U.S. News and World Report released its annual college rankings list Sept. 9, resulting in a string of news organizations and commentators questioning the rankings’ credibility and usefulness.On the same day, the New York Times entered the ratings game by releasing its own rankings, joining U.S. News and other institutions that judge colleges on factors such as graduation rates, retention and programs. However, the lists contradict one another. While some schools are ranked similarly, there are instances in which the discrepancies in ratings that a college receives are so great that the integrity of these systems is in doubt. A major problem in ranking non-cooperating institutions was exposed when St. John’s College in Maryland skyrocketed from its 123rd ranking in 2013 among U.S. liberal arts colleges to No. 56 after the college submitted information for the first time, The Washington Post reported in a Sept. 9 article.This year, U.S. News ranked Princeton University the No. 1 university in the nation while College Factual, a college ranking site, named the University of Pennsylvania the top college.The rankings are meaningless if one does not first scrutinize the factors used to appraise colleges. U.S. News’ report analyzes student retention, graduation rates, faculty, resources and selectivity, but does not consider location, cost, availability of financial aid or more subjective factors, such as quality of campus life and recreational activities. You would have to read the fine print on College Factual’s FAQ to learn that its system emphasizes outcomes such as student loan default rates and early and mid-career earnings of each colleges’ graduates. Unfortunately, the casual reader will just look at the top ten or 20 and not inquire what the ratings stand for.Excessive reliance on these lists—which too often highlight the wealthiest, most elite institutions—is indicative of a culture that regards a college degree as an accessory rather than a certificate indicating the ability to think at an advanced intellectual level.The rankings are not the most important factor influencing student choice, though; according to the 2013 annual survey “The American Freshman” by the University of California–Los Angeles, students take a college’s academic reputation into account more than anything else. Only 21 percent of students considered rank important compared to 66 percent of students who considered academic reputation on which college rankings undoubtedly have an effect.The real danger of college rankings is that institutions are labeled the best when the relevant question is “best for whom,” as noted by the National Association for College Admission Counsel in a 2011 report. While they matter most to a highly selective group of students, they have consequences for students outside the charmed circle in terms of the quality of their education.The lists attempt to make the decision of choosing a college easier by combining different institutions, with dissimilar strengths and weaknesses, into one comprehensive list. But in reality, all of the colleges on the list offer different educational experiences based on the professors, location and other immeasurable factors.U.S. News’ top college, Princeton University, accepted only 7.28 percent of its 26,641 applicants for the graduating class of 2018, according to a March 27 press release from the institution. By this logic, only a small percentage of students can experience the nation’s best college.These lists are merely helpful guides, and the merit institutions and future employers falsely place on them does a disservice to students. By overemphasizing ranking lists, other factors much more germane to student choice can be overlooked. Higher education institutions exist to serve students, and when institutions gloat over rankings, that message can become clouded. Colleges should advertise their rankings less and instead focus on the services they provide.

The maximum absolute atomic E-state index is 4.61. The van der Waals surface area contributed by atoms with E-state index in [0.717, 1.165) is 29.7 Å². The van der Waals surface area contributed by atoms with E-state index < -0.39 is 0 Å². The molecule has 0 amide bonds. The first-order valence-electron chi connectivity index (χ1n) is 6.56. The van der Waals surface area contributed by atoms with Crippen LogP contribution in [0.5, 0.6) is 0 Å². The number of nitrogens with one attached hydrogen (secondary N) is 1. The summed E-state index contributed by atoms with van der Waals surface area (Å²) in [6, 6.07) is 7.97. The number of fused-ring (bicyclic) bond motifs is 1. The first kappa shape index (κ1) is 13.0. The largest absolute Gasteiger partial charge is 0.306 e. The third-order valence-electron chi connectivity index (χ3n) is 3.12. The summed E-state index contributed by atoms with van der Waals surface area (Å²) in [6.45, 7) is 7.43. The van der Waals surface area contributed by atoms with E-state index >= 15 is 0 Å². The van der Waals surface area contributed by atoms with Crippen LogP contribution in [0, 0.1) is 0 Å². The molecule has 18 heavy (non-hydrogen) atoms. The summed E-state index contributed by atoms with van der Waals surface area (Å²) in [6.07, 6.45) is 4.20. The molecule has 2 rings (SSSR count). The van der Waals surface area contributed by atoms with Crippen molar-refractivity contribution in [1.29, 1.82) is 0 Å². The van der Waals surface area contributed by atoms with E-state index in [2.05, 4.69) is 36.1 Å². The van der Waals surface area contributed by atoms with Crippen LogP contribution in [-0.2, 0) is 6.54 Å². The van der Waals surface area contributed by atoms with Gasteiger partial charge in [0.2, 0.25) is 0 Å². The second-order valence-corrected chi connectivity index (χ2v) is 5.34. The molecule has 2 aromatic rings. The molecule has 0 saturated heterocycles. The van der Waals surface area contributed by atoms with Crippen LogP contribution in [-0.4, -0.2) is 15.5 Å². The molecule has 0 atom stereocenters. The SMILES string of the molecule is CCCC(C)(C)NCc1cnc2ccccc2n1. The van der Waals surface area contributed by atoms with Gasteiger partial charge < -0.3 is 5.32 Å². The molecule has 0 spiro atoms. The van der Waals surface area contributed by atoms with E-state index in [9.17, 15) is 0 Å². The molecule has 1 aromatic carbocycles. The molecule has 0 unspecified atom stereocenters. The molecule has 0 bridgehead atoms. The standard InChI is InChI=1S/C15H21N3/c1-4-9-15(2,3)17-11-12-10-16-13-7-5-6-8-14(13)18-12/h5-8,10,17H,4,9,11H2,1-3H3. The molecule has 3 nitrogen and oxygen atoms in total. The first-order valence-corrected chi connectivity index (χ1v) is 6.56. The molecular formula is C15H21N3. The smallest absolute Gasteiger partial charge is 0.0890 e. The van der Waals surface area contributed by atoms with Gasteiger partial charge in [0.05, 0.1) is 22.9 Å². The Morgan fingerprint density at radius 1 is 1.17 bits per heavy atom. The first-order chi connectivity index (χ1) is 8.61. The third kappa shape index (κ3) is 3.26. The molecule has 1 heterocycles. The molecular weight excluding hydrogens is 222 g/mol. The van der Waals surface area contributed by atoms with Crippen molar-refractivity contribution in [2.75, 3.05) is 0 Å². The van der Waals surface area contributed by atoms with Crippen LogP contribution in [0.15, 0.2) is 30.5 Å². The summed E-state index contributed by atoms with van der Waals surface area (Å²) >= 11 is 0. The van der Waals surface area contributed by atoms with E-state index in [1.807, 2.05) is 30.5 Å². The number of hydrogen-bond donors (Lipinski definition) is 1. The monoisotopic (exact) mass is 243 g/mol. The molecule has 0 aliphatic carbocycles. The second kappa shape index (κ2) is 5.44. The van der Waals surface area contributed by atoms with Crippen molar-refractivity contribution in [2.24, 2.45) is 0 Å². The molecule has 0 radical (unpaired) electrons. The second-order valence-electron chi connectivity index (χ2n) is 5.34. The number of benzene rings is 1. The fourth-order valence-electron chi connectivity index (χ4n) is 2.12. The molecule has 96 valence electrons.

Boston-based indie-pop band Air Traffic Controller debuted in 2009 and released their latest record NORDO in June 2012, funded it through a Kickstarter campaign.

Air Traffic Controller lands listeners

September 2, 2014

Boston-based indie-rockband Air Traffic Controller is gaining notoriety as its songs rapidly draw the attention of Spotify users. Within weeks, their single, “You Know Me,” has racked up hundreds ...